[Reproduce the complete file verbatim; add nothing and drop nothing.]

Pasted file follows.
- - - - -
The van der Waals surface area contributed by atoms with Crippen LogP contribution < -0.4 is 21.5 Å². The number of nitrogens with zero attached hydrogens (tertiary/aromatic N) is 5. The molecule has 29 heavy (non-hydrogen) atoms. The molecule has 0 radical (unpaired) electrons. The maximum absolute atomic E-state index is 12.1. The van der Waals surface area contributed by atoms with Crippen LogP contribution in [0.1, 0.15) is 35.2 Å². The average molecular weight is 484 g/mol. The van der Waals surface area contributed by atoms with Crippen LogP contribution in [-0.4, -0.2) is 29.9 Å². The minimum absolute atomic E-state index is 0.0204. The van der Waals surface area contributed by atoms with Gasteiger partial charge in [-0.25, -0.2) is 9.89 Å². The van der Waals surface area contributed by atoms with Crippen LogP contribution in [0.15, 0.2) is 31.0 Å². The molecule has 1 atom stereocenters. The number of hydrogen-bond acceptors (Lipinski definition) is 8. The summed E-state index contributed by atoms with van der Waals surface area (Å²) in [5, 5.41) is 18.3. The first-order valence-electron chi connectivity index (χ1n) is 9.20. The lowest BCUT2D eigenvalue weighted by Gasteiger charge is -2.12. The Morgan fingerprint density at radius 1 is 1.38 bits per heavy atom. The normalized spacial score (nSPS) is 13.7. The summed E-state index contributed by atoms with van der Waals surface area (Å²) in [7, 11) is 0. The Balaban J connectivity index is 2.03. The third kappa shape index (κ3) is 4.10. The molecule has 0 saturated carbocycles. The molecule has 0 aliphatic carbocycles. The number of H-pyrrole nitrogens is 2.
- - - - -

The van der Waals surface area contributed by atoms with Crippen LogP contribution < -0.4 is 21.5 Å². The number of nitrogens with zero attached hydrogens (tertiary/aromatic N) is 5. The molecule has 29 heavy (non-hydrogen) atoms. The molecule has 0 radical (unpaired) electrons. The maximum absolute atomic E-state index is 12.1. The van der Waals surface area contributed by atoms with Crippen LogP contribution in [0.1, 0.15) is 35.2 Å². The average molecular weight is 484 g/mol. The van der Waals surface area contributed by atoms with Crippen LogP contribution in [-0.4, -0.2) is 29.9 Å². The minimum absolute atomic E-state index is 0.0204. The van der Waals surface area contributed by atoms with Gasteiger partial charge in [-0.25, -0.2) is 9.89 Å². The van der Waals surface area contributed by atoms with Crippen LogP contribution in [0.15, 0.2) is 31.0 Å². The molecule has 1 atom stereocenters. The number of hydrogen-bond acceptors (Lipinski definition) is 8. The summed E-state index contributed by atoms with van der Waals surface area (Å²) in [5, 5.41) is 18.3. The first-order valence-electron chi connectivity index (χ1n) is 9.20. The lowest BCUT2D eigenvalue weighted by Gasteiger charge is -2.12. The Morgan fingerprint density at radius 1 is 1.38 bits per heavy atom. The normalized spacial score (nSPS) is 13.7. The summed E-state index contributed by atoms with van der Waals surface area (Å²) in [7, 11) is 0. The Balaban J connectivity index is 2.03. The third kappa shape index (κ3) is 4.10. The molecule has 0 saturated carbocycles. The molecule has 0 aliphatic carbocycles. The number of H-pyrrole nitrogens is 2.